Why can I only see six of the ``Seven Sisters''?

Two major reasons: the number of stars isn't really seven (it's many more), and they all have different brightnesses, so that you see more or fewer of them depending on viewing conditions. The brightness of stars is measured on the magnitude scale, where the most prominent stars in the sky are around 1st magnitude, and the faintest you can see with your eye are about 6th. If the sky is hazy or you are near city lights, this faint limit may be 5th, 4th, or even lower.

The list below is in order of decreasing brightness. Note that there are nine different starnames, but two (Atlas and Pleione) are the parents of the seven sisters of Greek mythology. The stars 18, 24 & 26 Tauri are not named, though they have Flamsteed designations; stars lacking Flamsteed numbers are also nameless. The Pleiades star cluster contains hundreds of stars without mythological names because they are generally too faint to see without a telescope or binoculars.

        Name          Designation   Visual Magnitude
									
        Alcyone         25 Tau       2.90
        Atlas           27 Tau       3.62
        Electra         17 Tau       3.70
        Maia            20 Tau       3.87
        Merope          23 Tau       4.18
        Taygeta         19 Tau       4.30
        Pleione         28 Tau       5.09
        --             HD 23985      5.23
        Asterope 1+2   21+22 Tau     5.31 (combined)
        --             HD 23753      5.44
        Celæno          16 Tau       5.46
        --              18 Tau       5.64
        Asterope 1      21 Tau       5.80 (separate)
        --              33 Tau       6.05
        --             HD 23950      6.07
        --             HD 23923      6.17
        --             HD 24802      6.19
        --              24 Tau       6.29
        --             HD 24368      6.34
        Asterope 2      22 Tau       6.43 (separate)
        --              26 Tau       6.47
        --             HD 23712      6.49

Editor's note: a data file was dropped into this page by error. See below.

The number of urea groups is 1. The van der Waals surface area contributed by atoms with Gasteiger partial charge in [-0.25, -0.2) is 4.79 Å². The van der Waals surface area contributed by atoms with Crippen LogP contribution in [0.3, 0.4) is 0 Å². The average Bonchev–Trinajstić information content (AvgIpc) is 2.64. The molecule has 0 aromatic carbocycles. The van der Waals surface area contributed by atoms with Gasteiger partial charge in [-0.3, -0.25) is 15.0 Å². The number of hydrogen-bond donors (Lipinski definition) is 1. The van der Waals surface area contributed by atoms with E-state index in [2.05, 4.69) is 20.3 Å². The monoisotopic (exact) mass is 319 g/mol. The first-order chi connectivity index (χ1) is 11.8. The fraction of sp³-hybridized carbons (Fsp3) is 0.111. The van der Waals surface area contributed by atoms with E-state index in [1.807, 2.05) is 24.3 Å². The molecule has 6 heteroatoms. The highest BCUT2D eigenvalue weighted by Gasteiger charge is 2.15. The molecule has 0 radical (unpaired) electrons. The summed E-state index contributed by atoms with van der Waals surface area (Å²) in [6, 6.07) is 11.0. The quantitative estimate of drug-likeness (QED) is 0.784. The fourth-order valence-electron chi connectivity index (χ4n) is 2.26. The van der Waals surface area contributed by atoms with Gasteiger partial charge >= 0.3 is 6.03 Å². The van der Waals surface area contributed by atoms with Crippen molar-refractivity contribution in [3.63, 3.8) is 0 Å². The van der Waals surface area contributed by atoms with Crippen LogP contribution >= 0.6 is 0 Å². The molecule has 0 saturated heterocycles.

Under very good conditions, all of these stars should be visible -- though 21 and 22 Tauri are close enough together (2.5 arcminutes) that the eye usually sees them as a single, brighter star (24 & 25 are even closer together, but 25 is so bright that 24 doesn't add much to it). Under more typical viewing conditions, the list will be truncated. The 0.79 magnitude gap in brightness between Taygeta and Pleione is larger than any other in the sequence. I think this makes it quite likely that the list will be truncated at Taygeta, giving six visible stars.

To illustrate this effect, here is a sequence of charts showing which stars within 2.5 degrees of Alcyone are visible for different limiting magnitudes.

[V <= 2.5 chart]
V <= 2.5; stars: 0
[V <= 3.0 chart]
V <= 3.0; stars: 1
[V <= 3.5 chart]
V <= 3.5; stars: 1
[V <= 4.0 chart]
V <= 4.0; stars: 4
[V <= 4.5 chart]
V <= 4.5; stars: 6
[V <= 5.0 chart]
V <= 5.0; stars: 6
[V <= 5.5 chart]
V <= 5.5; stars: 10/11
[V <= 6.0 chart]
V <= 6.0; stars: 12
[V <= 6.5 chart]
V <= 6.5; stars: 19/21
[V <= 7.0 chart]
V <= 7.0; stars: 29/31
[V <= 7.5 chart]
V <= 7.5; stars: 41/43
[V <= 8.0 chart]
V <= 8.0; stars: 63/65

In some cases, the number of visible stars depends on whether the 21+22 and 24+25 doubles can be separated. The higher-magnitude cases of 7.0, 7.5, and 8.0 are for illustration only; such faint stars cannot be detected with the naked eye. A chart labeling the stars for the V <= 6.5 case is available.

So, assuming the stars have not changed brightness significantly since ancient times, why then are there said to be seven of them? Well, some people have speculated that stellar variability may be the culprit; for one such example, see K. P. Hertzog, 1987 March, Quarterly Journal of the Royal Astronomical Society, v. 28, p. 27. But my own guess is simply that people like the number seven -- it's a nice low prime number which, unlike two, three, and five, does not generally manifest itself conspicuously in nature. As a result it seems ``mystical'', and people feel compelled to seek it out, say, in the number of visible planets (five) plus the sun and moon, or in the artificial construct of a seven-day week. The Hyades too were supposed to be seven in number, an abstraction which is even less plausible to the eye than that for the Pleiades. So much for numerology.

On a related note, it seems for the past few hundred years Andean farmers have used the appearance of the Pleiades as a seasonal forecasting guide for rainfall; cirrus clouds associated with the El Niño weather cycle obscure the fainter stars. For details, see B. S. Orlove, J. C. H. Chiang, & M. A. Crane, 2000 January 6, Nature, v. 403, p. 68.


Pleiades page